Chinese tallowtree

Euphorbiales > Euphorbiaceae > Triadica sebifera (L.) Small
Synonym(s): Chinese tallow, popcorn tree, Florida aspen, chicken tree

Chinese tallowtree (popcorn tree) is a deciduous tree reaching 60 ft. (18.3 m) in height and 3 ft. (0.9 m) in diameter. Leaves are alternate, heart-shaped, 2-3 in. (5.1-7.6 cm) long with a long, pointed tip. Flowering occurs from April to June. The flowers are yellowish and occur on 8 in. (20 cm) long, dangling spikes. Three-lobed, greenish fruit are found in clusters at the end of branches. Fruit mature to black and then open to reveal the white wax covered seeds. Tallow tree invades wet areas such as stream banks and ditches but can also invade drier upland sites. Chinese tallowtree is a serious threat because of its ability to invade high quality, undisturbed forests. It can displace native vegetation as well as alter soil conditions due to the high amount of tannins present in the leaf litter. Chinese tallowtree is a native of China and was introduced into South Carolina in 1776 for ornamental purposes and seed oil production.


Identification, Biology, Control and Management Resources

  • Weeds of the Week - USDA Forest Service, Northeastern Area, Forest Health Protection

Selected Images from Invasive.org

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Twig(s)/Shoot(s); Tift County, GA
Chris Evans, River to River CWMA, Bugwood.org
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Foliage;
Cheryl McCormick, University of Florida, Bugwood.org
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Bark;
Chris Evans, River to River CWMA, Bugwood.org
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Twig(s)/Shoot(s); September
James H. Miller, USDA Forest Service, Bugwood.org
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Flower(s); Developing flowers. Tift County, GA
Chuck Bargeron, University of Georgia, Bugwood.org
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Flower(s);
Mark Atwater, Weed Control Unlimited, Inc., Bugwood.org
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Fruit(s); Tift County, GA
Chris Evans, River to River CWMA, Bugwood.org
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Fruit(s);
Charles T. Bryson, USDA Agricultural Research Service, Bugwood.org
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Fruit(s); fruit and waxy coated seeds
James H. Miller, USDA Forest Service, Bugwood.org
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Seedling(s);
Chris Evans, River to River CWMA, Bugwood.org
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Seedling(s);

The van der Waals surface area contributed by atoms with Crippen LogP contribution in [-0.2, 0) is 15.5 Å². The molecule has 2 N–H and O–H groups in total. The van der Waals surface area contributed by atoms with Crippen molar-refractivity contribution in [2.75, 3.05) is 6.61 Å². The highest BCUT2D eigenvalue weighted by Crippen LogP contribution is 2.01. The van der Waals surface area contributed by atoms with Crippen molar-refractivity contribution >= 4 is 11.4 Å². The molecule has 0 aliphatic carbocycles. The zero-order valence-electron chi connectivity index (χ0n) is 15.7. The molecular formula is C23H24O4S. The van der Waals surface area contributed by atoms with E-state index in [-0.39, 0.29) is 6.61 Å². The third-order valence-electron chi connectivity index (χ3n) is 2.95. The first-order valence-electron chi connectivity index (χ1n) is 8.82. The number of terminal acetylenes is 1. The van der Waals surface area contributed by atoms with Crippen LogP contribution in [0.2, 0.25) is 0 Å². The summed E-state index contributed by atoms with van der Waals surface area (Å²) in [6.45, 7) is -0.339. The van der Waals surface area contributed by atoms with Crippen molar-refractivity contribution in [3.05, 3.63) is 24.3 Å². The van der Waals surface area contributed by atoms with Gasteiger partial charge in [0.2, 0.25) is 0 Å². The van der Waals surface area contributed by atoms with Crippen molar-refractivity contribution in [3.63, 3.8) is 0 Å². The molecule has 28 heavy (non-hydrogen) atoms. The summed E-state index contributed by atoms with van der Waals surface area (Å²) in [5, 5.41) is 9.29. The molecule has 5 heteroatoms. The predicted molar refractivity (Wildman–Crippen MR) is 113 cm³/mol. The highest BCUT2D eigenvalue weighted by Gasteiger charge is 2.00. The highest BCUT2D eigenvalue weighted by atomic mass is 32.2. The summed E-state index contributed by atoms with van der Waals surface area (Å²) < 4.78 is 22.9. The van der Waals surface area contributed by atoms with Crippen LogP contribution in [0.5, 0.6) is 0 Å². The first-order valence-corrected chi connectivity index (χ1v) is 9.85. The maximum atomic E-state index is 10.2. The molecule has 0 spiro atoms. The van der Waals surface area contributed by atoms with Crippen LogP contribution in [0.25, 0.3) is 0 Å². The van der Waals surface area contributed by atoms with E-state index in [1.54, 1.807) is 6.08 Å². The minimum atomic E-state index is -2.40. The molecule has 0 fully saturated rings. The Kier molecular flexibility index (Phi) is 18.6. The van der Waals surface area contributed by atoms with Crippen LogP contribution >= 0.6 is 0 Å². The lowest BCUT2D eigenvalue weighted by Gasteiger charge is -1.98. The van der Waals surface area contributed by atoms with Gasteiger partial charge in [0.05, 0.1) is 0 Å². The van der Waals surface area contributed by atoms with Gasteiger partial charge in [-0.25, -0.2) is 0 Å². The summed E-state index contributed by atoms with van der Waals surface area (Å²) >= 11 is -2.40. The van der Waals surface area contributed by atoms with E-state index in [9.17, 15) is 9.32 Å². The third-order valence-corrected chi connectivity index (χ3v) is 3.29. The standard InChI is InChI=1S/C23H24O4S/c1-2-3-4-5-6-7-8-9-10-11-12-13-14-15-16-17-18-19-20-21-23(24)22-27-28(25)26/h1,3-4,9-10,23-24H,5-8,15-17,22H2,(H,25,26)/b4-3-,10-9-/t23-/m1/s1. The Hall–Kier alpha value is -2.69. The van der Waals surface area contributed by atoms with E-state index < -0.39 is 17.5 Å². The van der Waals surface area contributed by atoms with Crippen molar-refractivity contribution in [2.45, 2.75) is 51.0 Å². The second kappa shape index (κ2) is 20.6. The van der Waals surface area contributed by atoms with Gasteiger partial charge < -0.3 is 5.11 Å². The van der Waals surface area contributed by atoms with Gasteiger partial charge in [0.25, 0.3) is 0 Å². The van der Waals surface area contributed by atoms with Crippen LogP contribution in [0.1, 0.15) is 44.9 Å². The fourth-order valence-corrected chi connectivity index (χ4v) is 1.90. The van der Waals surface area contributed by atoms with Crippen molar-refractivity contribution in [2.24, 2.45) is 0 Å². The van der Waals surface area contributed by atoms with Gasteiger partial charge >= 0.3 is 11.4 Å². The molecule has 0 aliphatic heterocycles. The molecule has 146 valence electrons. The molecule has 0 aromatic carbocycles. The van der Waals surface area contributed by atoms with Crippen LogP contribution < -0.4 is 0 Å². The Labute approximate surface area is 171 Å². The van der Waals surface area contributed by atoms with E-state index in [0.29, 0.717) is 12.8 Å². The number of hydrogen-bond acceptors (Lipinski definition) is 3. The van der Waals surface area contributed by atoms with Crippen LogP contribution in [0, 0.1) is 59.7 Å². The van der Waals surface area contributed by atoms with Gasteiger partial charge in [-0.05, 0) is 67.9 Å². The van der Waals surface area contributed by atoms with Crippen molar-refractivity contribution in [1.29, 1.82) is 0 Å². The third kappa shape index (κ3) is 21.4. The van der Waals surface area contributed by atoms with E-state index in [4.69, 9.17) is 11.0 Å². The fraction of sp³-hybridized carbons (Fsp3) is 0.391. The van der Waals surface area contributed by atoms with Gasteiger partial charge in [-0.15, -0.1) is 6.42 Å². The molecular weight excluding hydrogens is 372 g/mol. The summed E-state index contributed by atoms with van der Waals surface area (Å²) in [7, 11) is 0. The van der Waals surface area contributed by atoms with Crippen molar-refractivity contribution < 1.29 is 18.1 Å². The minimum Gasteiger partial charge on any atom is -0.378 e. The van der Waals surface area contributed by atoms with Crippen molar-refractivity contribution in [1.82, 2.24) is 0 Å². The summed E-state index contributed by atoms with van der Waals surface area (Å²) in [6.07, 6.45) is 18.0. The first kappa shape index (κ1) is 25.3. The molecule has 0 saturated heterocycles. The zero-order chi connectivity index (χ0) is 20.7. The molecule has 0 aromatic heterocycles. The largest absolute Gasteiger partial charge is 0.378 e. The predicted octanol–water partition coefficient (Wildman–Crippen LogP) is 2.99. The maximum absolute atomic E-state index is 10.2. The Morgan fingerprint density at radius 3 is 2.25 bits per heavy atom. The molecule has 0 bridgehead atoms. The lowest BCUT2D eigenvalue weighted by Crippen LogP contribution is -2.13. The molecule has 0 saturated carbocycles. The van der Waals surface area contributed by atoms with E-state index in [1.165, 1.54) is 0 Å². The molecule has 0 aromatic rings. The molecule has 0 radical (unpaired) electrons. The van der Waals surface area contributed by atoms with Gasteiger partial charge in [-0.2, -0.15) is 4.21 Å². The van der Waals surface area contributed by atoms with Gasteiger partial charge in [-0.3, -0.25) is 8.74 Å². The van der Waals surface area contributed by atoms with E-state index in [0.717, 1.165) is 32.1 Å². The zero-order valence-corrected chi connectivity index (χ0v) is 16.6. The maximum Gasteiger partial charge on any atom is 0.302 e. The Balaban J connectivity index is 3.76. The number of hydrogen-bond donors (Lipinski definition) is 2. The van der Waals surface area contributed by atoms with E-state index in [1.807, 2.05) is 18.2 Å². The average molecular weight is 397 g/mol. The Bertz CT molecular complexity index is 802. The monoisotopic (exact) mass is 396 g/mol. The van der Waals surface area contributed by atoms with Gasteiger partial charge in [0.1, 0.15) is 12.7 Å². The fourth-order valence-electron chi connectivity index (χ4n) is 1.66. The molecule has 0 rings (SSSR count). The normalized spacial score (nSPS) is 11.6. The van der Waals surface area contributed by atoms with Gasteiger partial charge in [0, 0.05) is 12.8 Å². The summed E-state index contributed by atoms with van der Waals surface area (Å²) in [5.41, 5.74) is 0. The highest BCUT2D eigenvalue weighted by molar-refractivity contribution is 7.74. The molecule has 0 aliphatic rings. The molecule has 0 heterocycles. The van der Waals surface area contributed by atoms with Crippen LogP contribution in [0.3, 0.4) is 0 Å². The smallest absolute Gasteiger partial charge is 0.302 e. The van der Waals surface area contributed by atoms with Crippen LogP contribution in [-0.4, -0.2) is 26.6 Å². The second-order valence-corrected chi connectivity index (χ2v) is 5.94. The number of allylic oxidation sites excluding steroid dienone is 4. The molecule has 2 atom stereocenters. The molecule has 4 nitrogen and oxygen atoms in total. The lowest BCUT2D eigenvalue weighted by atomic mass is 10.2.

David J. Moorhead, University of Georgia, Bugwood.org
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Infestation; Tift County, GA
Chris Evans, River to River CWMA, Bugwood.org
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Infestation;
Chris Evans, River to River CWMA, Bugwood.org
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Infestation;
Chris Evans, River to River CWMA, Bugwood.org
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Plant(s); Sprouts at the edge of a field
David J. Moorhead, University of Georgia, Bugwood.org
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Stand;
Cheryl McCormick, University of Florida, Bugwood.org
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Tree(s); Fall color
John D. Byrd, Mississippi State University, Bugwood.org
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Foliage; fall foliage
James H. Miller, USDA Forest Service, Bugwood.org
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Feature(s); fall color
Ronald F. Billings, Texas Forest Service, Bugwood.org
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Plant(s);
Dennis Teague, U.S. Air Force, Bugwood.org
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Tree(s);
Dennis Teague, U.S. Air Force, Bugwood.org
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Seed(s);
Steve Hurst, USDA NRCS PLANTS Database, Bugwood.org
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Invasive Reference(s):

Check Invasive.org for most current lists.
  • Alabama - IPC List
  • California - Invasive Plant Inventory
  • Florida - EPPC list
  • Georgia - EPPC list
  • Louisiana - Noxious Weed Law
  • Mississippi - Noxious Weed Law
  • Mississippi - 10 Worst Invasive Weeds
  • South Carolina - EPPC List
  • Texas - Noxious Weed Law
  • Mid-Atlantic - EPPC List
  • Invasive Plants: Guide to Identification and the Impacts and Control of Common North American Species
  • Invasive Plant Atlas of the Mid-South


External Links


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